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What is rent review?

Rent reviews allow landlords of commercial property to periodically adjust the rent charged to tenants based on various factors.

As a landlord, you will want to review the rents charged for your properties as set out in the relevant Commercial leases. Doing so will increase your rental income and profitability.

As a tenant, you will want to minimise your costs, so proper negotiation and representation during rent reviews will be important.

Why do commercial leases have rent review clauses?

Where market rent is payable, (ie an amount of rent that’s similar to that charged for other similar properties, eg those in the same area), a landlord will want to ensure that they always receive the maximum possible rent for their premises and are not bound by the rent amount which was set at the start of the lease.

How can rent be reviewed?

There are various ways in which the rent can be reviewed:

  • a stepped rent review (the landlord and tenant might agree to increase the rent in fixed amounts each year)

  • a turnover rent review (the landlord and tenant might assess the rent based on the tenant's turnover at the premises)

  • an open market rent review (ie the rent is assessed in relation to market values)

The most common type of rent review is the open market rent review.

How often do rent reviews occur?

Typically rent reviews occur every 3-5 years, depending on the length of the relevant lease. A rent review clause in a commercial lease will dictate how often a rent review will occur, as well as the method and procedure for the review and how to deal with disputes.

How is the value of the rent decided?

Open market rent review involves a periodic revaluation of the rent based on what the rent would be if the premises were re-let fresh at the date of review (eg would the rent have increased if a new lease was created?).

The new rental amount is based on rents in the local market for similar leases ('comparable premises'). If after the review it's found that rents in the local area have increased,the rent for the premises can be increased.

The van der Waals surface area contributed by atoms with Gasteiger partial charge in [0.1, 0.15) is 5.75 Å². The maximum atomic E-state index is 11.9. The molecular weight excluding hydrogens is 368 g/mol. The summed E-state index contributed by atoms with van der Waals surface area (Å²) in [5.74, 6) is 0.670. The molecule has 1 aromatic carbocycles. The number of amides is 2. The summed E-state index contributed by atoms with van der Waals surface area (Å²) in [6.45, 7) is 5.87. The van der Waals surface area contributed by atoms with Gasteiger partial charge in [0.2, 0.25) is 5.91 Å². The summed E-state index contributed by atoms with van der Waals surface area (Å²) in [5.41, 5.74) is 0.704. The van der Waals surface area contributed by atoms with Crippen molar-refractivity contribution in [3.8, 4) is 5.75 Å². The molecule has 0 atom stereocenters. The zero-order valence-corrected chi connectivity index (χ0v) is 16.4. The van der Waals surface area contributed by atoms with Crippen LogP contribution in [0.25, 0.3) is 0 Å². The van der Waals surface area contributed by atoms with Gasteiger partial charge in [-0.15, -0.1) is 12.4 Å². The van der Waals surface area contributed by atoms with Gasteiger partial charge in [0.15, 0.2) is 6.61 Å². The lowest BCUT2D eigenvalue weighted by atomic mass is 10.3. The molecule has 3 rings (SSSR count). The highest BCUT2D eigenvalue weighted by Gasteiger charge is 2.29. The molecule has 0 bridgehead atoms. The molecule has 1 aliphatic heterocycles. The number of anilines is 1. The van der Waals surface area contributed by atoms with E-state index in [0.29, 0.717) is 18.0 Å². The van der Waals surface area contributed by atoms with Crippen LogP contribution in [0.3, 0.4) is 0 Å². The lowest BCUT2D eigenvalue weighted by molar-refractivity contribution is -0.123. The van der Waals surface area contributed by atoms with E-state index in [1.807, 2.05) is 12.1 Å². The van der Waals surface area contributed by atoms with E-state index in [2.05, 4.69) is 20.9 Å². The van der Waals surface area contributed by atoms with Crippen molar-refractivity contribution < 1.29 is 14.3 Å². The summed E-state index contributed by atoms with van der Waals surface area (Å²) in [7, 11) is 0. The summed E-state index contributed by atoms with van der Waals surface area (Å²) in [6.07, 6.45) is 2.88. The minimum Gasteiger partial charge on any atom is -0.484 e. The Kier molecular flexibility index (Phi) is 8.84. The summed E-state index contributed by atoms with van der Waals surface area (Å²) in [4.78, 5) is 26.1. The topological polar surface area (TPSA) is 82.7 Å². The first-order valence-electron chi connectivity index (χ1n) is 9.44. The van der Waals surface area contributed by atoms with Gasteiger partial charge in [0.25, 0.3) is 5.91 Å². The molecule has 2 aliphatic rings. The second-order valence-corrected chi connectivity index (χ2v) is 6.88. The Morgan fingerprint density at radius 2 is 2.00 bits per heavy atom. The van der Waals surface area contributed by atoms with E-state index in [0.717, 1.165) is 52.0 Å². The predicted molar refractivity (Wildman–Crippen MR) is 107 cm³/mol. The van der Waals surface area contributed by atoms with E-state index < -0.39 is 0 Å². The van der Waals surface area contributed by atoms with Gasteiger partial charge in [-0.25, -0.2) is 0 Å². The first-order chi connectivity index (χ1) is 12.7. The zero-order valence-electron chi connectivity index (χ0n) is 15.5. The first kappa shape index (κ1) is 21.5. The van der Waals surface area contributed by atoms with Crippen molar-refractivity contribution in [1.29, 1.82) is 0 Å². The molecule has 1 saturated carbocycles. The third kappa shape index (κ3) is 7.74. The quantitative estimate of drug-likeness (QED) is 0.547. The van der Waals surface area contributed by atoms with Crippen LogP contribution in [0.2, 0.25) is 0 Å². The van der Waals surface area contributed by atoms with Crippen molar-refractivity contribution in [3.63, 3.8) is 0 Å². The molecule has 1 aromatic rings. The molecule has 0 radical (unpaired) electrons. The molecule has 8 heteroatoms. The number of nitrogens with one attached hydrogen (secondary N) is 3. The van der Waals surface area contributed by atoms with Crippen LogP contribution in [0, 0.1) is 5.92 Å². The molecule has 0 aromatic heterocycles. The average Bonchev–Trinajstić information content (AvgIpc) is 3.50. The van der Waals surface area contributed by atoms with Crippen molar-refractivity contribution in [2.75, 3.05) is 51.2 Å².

In most situations, the landlord and tenant should try and agree on the new rent between themselves. Both parties usually appoint their their own property surveyors property surveyors to help manage the process and negotiations.

The use of a premises can have a significant effect on an open market rental value. If a lease allows a tenant to use premises for a variety of purposes, the open market rental value will generally be calculated as if they are being used for their most valuable purpose.

For example, if office rents are higher than rents for storage space and the lease allows the use of the premises to be either offices or storage, the rent will be calculated as if the premises were offices.

What happens if the landlord and tenant can't agree on a rent increase?

If both parties can’t agree on a new rate, there are established dispute resolution processes and arbitration systems in place.

Some leases may contain Alternative Dispute Resolution (ADR) provisions, which means that a third party can be appointed to make an independent decision on whether to impose a new rent or keep the rent the same.

If the parties are in disagreement, or if ADR is being used, the rent continues to be paid at the old rate until a new rent has been agreed. Once the new amount is agreed upon, the new rent may be backdated to the review date. This means that the tenant may need to pay the difference between the old rent and the new rent to the landlord. Interest can also be charged on this difference.

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